Cliff Notes - Played for the 76ers, won a championship in 1967
- Averaged 22 ppg to lead 76ers to NBA Championship (1967)
- Played in 10 consecutive NBA All-Star Games (1961–70)
- NBA All-Star Game MVP (1968)
- Set record for most points scored in a quarter (19) during an All-Star Game (1968)
- Seven-time All-NBA Second Team (1963–69)
- First all-time in 76ers' history in games played
- Scored 21,586 career points (26th all-time), including 50 in one game vs. Boston Celtics; also leads all 76ers players in career points.
- Scored 1,876 points in 92 playoff games and 120 points in 10 All-Star Games
- NBA 50th Anniversary Team (1996)
- His jerseys were retired by Marshall University (#16) and the Philadelphia 76ers (#15)
- A 1-and-a-half-mile stretch of road in Huntington, West Virginia, was renamed "Hal Greer Boulevard"
Basketball Hall of Famer Hal Greer has a legacy of blazing new trails for African Americans in his home state of West Virginia. Greer was born in Huntington, West Virginia, where his excellence as a basketball player at Douglass Junior and Senior High School came to the attention of his hometown university, Marshall College. Marshall, as a public school, had been mandated to integrate by the Brown v. Board of Education of Topeka decision in 1954, and so Greer was offered the opportunity to become the first African American player on Marshall's basketball team.
It wasn't an easy four years - Greer described it as a "hellish" experience, being one of few black players traveling for games throughout the South and the Midwest. But after he averaged 24 points per game for Marshall in his senior season, Greer had proven to the NBA that he could play basketball as well as anyone in the country.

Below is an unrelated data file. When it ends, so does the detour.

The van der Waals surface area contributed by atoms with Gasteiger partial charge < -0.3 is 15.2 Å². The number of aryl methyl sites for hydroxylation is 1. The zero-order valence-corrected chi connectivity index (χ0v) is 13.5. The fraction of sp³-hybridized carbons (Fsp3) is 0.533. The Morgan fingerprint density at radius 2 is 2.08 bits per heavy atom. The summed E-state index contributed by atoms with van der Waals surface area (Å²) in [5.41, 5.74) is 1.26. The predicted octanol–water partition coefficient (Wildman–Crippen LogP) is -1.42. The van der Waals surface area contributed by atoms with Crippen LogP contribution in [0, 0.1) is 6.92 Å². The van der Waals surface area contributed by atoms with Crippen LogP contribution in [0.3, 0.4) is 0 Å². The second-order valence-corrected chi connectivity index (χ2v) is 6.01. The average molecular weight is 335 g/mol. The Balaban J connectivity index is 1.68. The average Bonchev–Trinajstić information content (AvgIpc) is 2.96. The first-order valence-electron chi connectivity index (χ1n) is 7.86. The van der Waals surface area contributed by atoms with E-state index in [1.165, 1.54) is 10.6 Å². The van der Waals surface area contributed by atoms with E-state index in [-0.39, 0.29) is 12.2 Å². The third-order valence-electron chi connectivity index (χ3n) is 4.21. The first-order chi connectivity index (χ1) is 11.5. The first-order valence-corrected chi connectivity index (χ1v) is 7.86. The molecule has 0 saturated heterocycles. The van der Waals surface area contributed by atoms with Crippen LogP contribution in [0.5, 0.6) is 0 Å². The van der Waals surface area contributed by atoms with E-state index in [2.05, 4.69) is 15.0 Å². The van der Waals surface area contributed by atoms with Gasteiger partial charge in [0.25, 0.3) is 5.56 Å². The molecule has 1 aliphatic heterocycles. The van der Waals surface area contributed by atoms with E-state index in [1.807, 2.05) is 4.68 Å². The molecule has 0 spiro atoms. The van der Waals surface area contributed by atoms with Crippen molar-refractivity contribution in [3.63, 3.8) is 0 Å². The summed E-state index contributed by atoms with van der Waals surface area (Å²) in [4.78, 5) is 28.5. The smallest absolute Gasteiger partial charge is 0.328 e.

He moved on to the NBA, where he played 15 seasons for the Philadelphia 76ers franchise, was selected to the All-Star Team ten straight seasons from 1961 to 1970, and starred for the Sixers' 1967 NBA championship team.
When his teammate Dolph Schayes recalled the secrets behind Greer's success, he had this to say: "He came to practice the same way, to every team function the same way. Every bus and plane and train, he was on time. Hal Greer punched the clock. Hal Greer brought the lunch pail."
It's impossible to understate how much the decision of Brown v. Board of Education changed the paths of many of those like Hal Greer who were in school during the 1950s. There are many stories like Greer's in The HistoryMakers' digital archive - HistoryMaker Avon Kirkland recalls finding out about the decision particularly vividly: "I was rushing out to go to school, picked up the paper, and read a headline, 'U.S. Supreme Court Declares School Segregation Unconstitutional.' We hadn't heard much about it. The Florida Times-Union newspaper, which at one time I delivered on two paper routes, did have--we didn't know it was coming. So I asked my mother what it meant, and it really stopped her. And she finally said, 'Son, it means you and your sister got a chance.'"